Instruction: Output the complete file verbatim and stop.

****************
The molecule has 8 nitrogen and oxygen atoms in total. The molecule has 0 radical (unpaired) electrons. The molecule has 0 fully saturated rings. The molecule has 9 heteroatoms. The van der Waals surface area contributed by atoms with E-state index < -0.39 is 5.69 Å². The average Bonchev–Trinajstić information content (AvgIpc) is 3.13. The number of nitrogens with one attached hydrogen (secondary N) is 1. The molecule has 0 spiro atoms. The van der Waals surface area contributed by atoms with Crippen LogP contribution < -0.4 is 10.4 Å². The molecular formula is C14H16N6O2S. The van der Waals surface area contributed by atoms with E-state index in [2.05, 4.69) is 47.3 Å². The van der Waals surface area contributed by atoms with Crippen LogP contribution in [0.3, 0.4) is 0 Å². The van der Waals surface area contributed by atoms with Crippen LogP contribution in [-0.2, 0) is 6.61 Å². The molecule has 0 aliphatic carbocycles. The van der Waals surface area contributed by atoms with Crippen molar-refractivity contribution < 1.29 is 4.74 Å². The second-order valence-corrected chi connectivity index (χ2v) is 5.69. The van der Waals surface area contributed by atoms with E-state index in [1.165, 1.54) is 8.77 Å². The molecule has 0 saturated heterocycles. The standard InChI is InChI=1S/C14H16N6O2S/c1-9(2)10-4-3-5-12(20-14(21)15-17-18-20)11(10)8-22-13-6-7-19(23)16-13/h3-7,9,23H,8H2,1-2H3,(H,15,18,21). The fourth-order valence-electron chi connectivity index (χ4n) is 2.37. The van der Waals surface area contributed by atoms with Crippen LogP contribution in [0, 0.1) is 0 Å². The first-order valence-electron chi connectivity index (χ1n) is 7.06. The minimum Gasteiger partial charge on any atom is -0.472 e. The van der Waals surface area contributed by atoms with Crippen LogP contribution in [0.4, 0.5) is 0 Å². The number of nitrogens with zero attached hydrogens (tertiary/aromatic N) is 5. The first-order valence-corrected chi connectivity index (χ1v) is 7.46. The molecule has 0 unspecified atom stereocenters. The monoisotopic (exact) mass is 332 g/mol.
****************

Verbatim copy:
The molecule has 8 nitrogen and oxygen atoms in total. The molecule has 0 radical (unpaired) electrons. The molecule has 0 fully saturated rings. The molecule has 9 heteroatoms. The van der Waals surface area contributed by atoms with E-state index < -0.39 is 5.69 Å². The average Bonchev–Trinajstić information content (AvgIpc) is 3.13. The number of nitrogens with one attached hydrogen (secondary N) is 1. The molecule has 0 spiro atoms. The van der Waals surface area contributed by atoms with Crippen LogP contribution < -0.4 is 10.4 Å². The molecular formula is C14H16N6O2S. The van der Waals surface area contributed by atoms with E-state index in [2.05, 4.69) is 47.3 Å². The van der Waals surface area contributed by atoms with Crippen LogP contribution in [0.3, 0.4) is 0 Å². The van der Waals surface area contributed by atoms with Crippen LogP contribution in [-0.2, 0) is 6.61 Å². The molecule has 0 aliphatic carbocycles. The van der Waals surface area contributed by atoms with Crippen molar-refractivity contribution < 1.29 is 4.74 Å². The second-order valence-corrected chi connectivity index (χ2v) is 5.69. The van der Waals surface area contributed by atoms with E-state index in [1.165, 1.54) is 8.77 Å². The molecule has 0 saturated heterocycles. The standard InChI is InChI=1S/C14H16N6O2S/c1-9(2)10-4-3-5-12(20-14(21)15-17-18-20)11(10)8-22-13-6-7-19(23)16-13/h3-7,9,23H,8H2,1-2H3,(H,15,18,21). The fourth-order valence-electron chi connectivity index (χ4n) is 2.37. The van der Waals surface area contributed by atoms with Crippen LogP contribution in [0, 0.1) is 0 Å². The first-order valence-electron chi connectivity index (χ1n) is 7.06. The minimum Gasteiger partial charge on any atom is -0.472 e. The van der Waals surface area contributed by atoms with Crippen LogP contribution in [0.4, 0.5) is 0 Å². The number of nitrogens with zero attached hydrogens (tertiary/aromatic N) is 5. The first-order valence-corrected chi connectivity index (χ1v) is 7.46. The molecule has 0 unspecified atom stereocenters. The monoisotopic (exact) mass is 332 g/mol.